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deep-sea autonomous shooting

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Re: deep-sea autonomous shooting
« Reply #10 on: 12 / November / 2009, 01:15:28 »
Here is another deep-sea scenario for you:

suppose I want to shoot a giant squid or something of that sort. I have my camera hanging in the water (deep, totally dark) looking at a luminescent lure 2 meters in front of it. The lure is basically 1/3 of a green glowstick. Can I program my camera to respond with a series of wide-angle shots when the glowstick abruptly disappears from view? (lets suppose for now that lighting is not a problem - for example, let's assume we can use the signal that camera tries to send to the flash to turn on an LED bank) I guess it comes down to the question whether the motion detection of the camera is good enough to detect disappearance, or a rapid jerk, of a speck of weak light (on a completely black background) in the middle of its field of view.


Offline reyalp

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Re: deep-sea autonomous shooting
« Reply #11 on: 12 / November / 2009, 01:48:54 »
The only way to figure that out is testing. Motion detection uses the live viewport (the same thing you'd see in the LCD screen, roughly). In general, motion detection suffers in dark conditions, because the more you crank up the ISO the more noise there is, and noise looks just like motion. Motion detection should be fine detecting a light being blocked out or moved against a dark background, but the limits will have to be determined by experiment. As long as your light is significantly above the noise floor, it should be OK.

You should be able to set up a decent test without actually taking it on a dive. Use the same luminosity lure in a dark room at the same distance and test different motion detection settings.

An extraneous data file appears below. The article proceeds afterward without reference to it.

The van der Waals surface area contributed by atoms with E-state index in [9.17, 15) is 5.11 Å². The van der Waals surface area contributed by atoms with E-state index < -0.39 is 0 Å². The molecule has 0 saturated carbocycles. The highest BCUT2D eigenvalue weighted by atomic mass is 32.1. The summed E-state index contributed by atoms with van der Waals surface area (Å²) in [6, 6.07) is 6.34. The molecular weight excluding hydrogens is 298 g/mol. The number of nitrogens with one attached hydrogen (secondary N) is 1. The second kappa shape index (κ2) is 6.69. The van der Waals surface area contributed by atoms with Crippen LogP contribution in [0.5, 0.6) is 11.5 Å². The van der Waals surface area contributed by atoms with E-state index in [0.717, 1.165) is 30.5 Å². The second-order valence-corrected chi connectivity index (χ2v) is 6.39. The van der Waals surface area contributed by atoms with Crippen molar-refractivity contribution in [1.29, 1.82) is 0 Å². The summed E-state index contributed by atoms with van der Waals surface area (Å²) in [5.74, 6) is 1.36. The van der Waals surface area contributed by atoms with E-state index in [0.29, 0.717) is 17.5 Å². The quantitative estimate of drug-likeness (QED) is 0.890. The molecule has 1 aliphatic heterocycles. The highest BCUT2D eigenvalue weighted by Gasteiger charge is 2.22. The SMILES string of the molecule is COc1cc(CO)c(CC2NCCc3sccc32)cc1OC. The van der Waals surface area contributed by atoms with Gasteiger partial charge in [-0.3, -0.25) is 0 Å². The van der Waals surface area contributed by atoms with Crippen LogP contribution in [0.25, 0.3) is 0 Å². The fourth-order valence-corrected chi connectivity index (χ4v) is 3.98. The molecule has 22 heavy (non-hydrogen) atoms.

Most of the A series will probably fit the "slightly smaller than G9" requirement. The SX200 might be another option.

This advice of testing applies to anything you plan to use CHDK for. Unless someone happens to have used the same camera in very similar circumstances, the only way you are going to get a reliable answer is controlled testing. If you are serious about using CHDK, you are going to have to need hands on experience with the scripting system anyway, so the sooner you start trying to actually do things with it (even if they are very simple low fidelity tests) the better off you will be. Remember that CHDK is a hack. Most behavior is not well specified, and the only way to really know how something will work is to try to do it.

fbonomi mentioned covering up the flash. I'm pretty sure that some flashes can be damaged by doing this, but I may be wrong.
Don't forget what the H stands for.

Re: deep-sea autonomous shooting
« Reply #12 on: 13 / November / 2009, 10:13:55 »
i've done a fair amount of work on time lapse of this scale. i have a script which i would recommend using to take a pic every 5-15 minutes. However, it is my experience that programmatic image capture is subject to very small yet very important instability. This seems to happen somewhere in the range of 1 in 100 to 1000 shots. My solution has been to have the camera shut down on error. Not ideal but better than nothing.

I've used an arduino microcontroller to keep the camera on. It examines the amount of power flowing to the camera and if it drops to zero then the arduino "presses" the power button. This does require some camera modding which looks awful at first but if i can do it, so can you. Its possible that this could also determine when the camera is taking a pic (due to increased power usage) and fire the flash at the correct time. While the arduino might look like unnecessary complication and therefore a point of failure, its my experience that its extremely stable.

Eye-fi would be great for getting the pics from the camera but i'm skeptical that you'd have wifi down there.
« Last Edit: 13 / November / 2009, 10:26:31 by mattkime »


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